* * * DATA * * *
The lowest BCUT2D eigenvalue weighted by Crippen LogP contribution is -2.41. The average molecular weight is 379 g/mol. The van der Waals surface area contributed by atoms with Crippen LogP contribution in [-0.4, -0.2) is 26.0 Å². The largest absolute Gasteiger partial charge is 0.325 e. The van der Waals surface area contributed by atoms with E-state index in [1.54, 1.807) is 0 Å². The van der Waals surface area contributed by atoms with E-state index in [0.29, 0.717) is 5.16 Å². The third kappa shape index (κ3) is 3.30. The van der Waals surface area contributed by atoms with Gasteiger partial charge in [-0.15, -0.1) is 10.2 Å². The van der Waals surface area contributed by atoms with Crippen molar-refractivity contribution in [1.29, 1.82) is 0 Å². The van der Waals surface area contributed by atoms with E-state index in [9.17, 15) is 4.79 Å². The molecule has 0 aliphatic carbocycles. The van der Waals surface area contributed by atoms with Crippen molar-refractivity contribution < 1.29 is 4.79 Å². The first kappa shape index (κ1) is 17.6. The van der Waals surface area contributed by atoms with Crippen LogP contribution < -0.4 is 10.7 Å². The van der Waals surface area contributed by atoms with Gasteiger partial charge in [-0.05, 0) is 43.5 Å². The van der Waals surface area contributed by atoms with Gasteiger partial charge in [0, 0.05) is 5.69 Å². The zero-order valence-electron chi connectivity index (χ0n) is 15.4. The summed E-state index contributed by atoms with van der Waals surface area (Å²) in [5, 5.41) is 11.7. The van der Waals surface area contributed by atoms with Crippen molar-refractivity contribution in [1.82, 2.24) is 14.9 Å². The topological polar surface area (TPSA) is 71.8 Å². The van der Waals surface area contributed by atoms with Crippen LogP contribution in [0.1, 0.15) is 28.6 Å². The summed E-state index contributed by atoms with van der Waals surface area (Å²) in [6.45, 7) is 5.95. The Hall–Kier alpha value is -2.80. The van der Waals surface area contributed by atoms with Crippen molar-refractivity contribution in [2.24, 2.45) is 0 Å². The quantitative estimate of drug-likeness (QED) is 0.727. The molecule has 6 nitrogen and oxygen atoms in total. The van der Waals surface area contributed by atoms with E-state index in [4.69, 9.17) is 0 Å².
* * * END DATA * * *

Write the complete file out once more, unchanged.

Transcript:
The lowest BCUT2D eigenvalue weighted by Crippen LogP contribution is -2.41. The average molecular weight is 379 g/mol. The van der Waals surface area contributed by atoms with Crippen LogP contribution in [-0.4, -0.2) is 26.0 Å². The largest absolute Gasteiger partial charge is 0.325 e. The van der Waals surface area contributed by atoms with E-state index in [1.54, 1.807) is 0 Å². The van der Waals surface area contributed by atoms with E-state index in [0.29, 0.717) is 5.16 Å². The third kappa shape index (κ3) is 3.30. The van der Waals surface area contributed by atoms with Gasteiger partial charge in [-0.15, -0.1) is 10.2 Å². The van der Waals surface area contributed by atoms with Crippen molar-refractivity contribution in [1.29, 1.82) is 0 Å². The van der Waals surface area contributed by atoms with E-state index in [9.17, 15) is 4.79 Å². The molecule has 0 aliphatic carbocycles. The van der Waals surface area contributed by atoms with Crippen molar-refractivity contribution < 1.29 is 4.79 Å². The first kappa shape index (κ1) is 17.6. The van der Waals surface area contributed by atoms with Crippen LogP contribution < -0.4 is 10.7 Å². The van der Waals surface area contributed by atoms with Gasteiger partial charge in [-0.05, 0) is 43.5 Å². The van der Waals surface area contributed by atoms with Gasteiger partial charge in [0, 0.05) is 5.69 Å². The zero-order valence-electron chi connectivity index (χ0n) is 15.4. The summed E-state index contributed by atoms with van der Waals surface area (Å²) in [5, 5.41) is 11.7. The van der Waals surface area contributed by atoms with Crippen molar-refractivity contribution in [1.82, 2.24) is 14.9 Å². The topological polar surface area (TPSA) is 71.8 Å². The van der Waals surface area contributed by atoms with Crippen LogP contribution in [0.1, 0.15) is 28.6 Å². The summed E-state index contributed by atoms with van der Waals surface area (Å²) in [6.45, 7) is 5.95. The Hall–Kier alpha value is -2.80. The van der Waals surface area contributed by atoms with Crippen molar-refractivity contribution in [2.24, 2.45) is 0 Å². The quantitative estimate of drug-likeness (QED) is 0.727. The molecule has 6 nitrogen and oxygen atoms in total. The van der Waals surface area contributed by atoms with E-state index in [4.69, 9.17) is 0 Å².